40-50% of couples who struggle to have a baby suffer from male factor infertility. If your sperm count is a little low or your sperm are spinning around in circles, it suddenly seems obvious why they are finding it difficult to reach the egg for fertilisation.
Fortunately, the invention of ICSI (intracytoplasmic sperm injection) has offered couples with male factor infertility an amazing solution by bypassing the barriers associated with many poor sperm parameters. In this process, a single sperm is selected and injected directly into the egg. This means that only few healthy sperm are needed (as opposed to with IVF insemination where millions are needed) and they don’t necessarily have to be strong swimmers. ICSI has now offered hope to countless couples who would previously have been unable to conceive.
A sperm is the smallest cell in the body (and the egg is the largest). Each sperm is produced in the testes and carried outside the body in semen which is a fluid produced mostly by the seminal vesicles and the prostate gland. In men with an average sperm count, around 3000 sperm are produced every second and millions are released in every ejaculate. Unlike women, men will continue to produce sperm for their whole lives, although the quality may reduce with age.
The quantity and quality of sperm in your semen sample is affected by many factors; from your genetic make-up to your diet, lifestyle and environment. For example, taking steroids or recreational drugs can have a male contraception effect and therefore has a huge impact on sperm production. Even taking hot baths can drastically reduce your sperm count as cooler temperatures are required for sperm production – the reason why the testes hang outside the body.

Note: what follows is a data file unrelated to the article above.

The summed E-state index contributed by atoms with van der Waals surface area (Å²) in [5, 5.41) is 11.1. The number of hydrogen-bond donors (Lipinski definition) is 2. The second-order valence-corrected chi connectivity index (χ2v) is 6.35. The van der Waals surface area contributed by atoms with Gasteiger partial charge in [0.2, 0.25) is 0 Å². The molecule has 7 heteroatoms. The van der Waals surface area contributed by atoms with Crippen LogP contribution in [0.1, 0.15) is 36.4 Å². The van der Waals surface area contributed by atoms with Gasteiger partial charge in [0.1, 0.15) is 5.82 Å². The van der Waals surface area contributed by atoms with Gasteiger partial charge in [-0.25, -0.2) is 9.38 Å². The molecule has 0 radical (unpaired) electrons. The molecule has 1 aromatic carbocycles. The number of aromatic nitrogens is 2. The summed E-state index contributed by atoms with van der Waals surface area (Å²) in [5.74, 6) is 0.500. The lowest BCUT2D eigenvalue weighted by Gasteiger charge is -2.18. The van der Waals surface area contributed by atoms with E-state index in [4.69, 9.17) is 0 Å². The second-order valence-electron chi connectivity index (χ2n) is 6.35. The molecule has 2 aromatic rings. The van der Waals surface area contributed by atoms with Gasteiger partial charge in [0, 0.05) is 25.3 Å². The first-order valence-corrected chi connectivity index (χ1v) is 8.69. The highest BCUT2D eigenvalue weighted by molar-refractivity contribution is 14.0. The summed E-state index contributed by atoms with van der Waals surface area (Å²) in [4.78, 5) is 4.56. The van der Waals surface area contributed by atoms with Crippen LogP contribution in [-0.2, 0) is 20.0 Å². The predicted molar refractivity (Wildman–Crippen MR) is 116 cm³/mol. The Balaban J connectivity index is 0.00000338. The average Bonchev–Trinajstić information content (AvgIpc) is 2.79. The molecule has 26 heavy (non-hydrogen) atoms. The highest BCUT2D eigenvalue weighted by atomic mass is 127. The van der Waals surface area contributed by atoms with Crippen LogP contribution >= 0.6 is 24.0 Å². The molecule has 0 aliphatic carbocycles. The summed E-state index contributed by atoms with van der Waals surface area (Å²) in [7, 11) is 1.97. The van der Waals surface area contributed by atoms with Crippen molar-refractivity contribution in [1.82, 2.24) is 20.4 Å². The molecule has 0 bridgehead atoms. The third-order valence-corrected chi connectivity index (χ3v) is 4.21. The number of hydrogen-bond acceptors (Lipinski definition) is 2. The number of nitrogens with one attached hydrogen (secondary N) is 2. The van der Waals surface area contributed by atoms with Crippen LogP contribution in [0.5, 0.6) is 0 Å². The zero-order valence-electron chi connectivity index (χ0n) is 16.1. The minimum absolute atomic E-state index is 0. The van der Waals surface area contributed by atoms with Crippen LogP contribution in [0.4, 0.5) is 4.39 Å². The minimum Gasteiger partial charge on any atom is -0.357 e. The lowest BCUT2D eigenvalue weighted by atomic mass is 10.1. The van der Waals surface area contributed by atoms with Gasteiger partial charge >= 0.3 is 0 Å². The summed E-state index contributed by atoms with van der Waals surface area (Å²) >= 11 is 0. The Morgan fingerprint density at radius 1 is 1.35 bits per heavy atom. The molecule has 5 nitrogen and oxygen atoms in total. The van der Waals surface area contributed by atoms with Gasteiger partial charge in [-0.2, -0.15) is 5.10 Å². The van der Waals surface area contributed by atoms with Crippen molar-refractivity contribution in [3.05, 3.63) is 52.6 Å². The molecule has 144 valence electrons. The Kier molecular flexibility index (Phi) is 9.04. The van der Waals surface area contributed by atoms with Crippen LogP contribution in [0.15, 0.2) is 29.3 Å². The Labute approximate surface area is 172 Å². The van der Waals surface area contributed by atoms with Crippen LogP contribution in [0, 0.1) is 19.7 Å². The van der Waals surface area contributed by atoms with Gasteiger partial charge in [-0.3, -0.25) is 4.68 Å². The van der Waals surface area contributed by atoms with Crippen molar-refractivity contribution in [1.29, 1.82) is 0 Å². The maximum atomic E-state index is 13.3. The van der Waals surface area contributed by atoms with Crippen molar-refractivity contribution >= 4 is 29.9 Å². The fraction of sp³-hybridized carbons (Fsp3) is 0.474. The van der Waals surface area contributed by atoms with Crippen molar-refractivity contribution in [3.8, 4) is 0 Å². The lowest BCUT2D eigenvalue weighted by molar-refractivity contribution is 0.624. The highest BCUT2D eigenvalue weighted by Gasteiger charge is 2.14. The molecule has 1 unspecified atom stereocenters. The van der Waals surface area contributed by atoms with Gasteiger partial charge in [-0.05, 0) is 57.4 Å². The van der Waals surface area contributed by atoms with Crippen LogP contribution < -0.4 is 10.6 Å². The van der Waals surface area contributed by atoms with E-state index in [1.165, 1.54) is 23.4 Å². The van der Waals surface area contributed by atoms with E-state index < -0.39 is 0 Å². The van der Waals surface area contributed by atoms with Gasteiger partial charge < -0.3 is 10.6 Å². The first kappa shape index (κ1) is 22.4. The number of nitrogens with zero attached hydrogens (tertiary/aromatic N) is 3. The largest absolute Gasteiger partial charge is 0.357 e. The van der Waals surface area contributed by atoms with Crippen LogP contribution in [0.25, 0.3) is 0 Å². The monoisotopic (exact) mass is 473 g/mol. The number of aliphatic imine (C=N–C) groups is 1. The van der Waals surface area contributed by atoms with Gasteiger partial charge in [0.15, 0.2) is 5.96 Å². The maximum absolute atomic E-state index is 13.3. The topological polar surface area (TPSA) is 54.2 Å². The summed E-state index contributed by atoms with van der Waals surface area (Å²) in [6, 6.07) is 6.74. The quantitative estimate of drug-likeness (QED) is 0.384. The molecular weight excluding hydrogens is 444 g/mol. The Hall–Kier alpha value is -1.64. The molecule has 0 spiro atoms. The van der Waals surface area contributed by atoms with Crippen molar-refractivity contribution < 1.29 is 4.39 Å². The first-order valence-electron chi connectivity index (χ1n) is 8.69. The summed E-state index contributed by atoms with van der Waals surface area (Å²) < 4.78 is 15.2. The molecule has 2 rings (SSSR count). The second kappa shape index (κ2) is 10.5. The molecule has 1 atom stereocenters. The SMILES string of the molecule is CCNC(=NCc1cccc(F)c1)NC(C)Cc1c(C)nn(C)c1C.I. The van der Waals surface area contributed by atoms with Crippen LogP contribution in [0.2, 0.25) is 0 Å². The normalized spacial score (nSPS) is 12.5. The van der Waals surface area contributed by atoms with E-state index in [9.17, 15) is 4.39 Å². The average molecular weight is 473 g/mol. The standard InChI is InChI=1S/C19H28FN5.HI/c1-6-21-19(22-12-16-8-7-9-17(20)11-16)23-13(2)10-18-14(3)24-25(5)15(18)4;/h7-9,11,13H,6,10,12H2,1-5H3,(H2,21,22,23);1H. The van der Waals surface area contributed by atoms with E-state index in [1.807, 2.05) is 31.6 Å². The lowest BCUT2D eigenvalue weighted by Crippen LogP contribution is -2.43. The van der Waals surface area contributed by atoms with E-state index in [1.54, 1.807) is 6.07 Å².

Luckily it takes around 3 months to grow a new batch of sperm from the start, right through to ejaculation - so making positive lifestyle changes can have a positive result which is effective in as little as 12 weeks. It is also important to note that reduced semen parameters can also be caused by many diseases and may be a sign of an underlying health concern which should be investigated. For example, there may be a mechanical blockage in the tubes delivering the sperm to the ejaculate. This can mean that the sperm count in the semen is low or zero, but it does not necessarily mean that there are not sperm being produced, they just aren’t being released.
Although it takes approximately 3 months to produce a single batch of sperm, new waves of sperm production are happening constantly within the long stretches of tubules in the testes. This constant production line ensures that there are always mature sperm ready to be released for every ejaculate.
If you are trying for a baby, it may seem like the best thing to do is to save up the sperm you have so there is more waiting in the testes for when you really need it rather than wasting it with frequent ejaculations. Unfortunately this is not true. Sperm cannot survive for more than a few days before they are reabsorbed into the body and it takes around 24-36 hours to fully replenish your stock. This is why you will be asked to abstain from any sex or masturbation for at least 2 days but no more than 7 days before a semen analysis or fertility treatment to give the optimum results. Luckily sperm can survive for around 5 days in the female reproductive tract… those little guys are committed!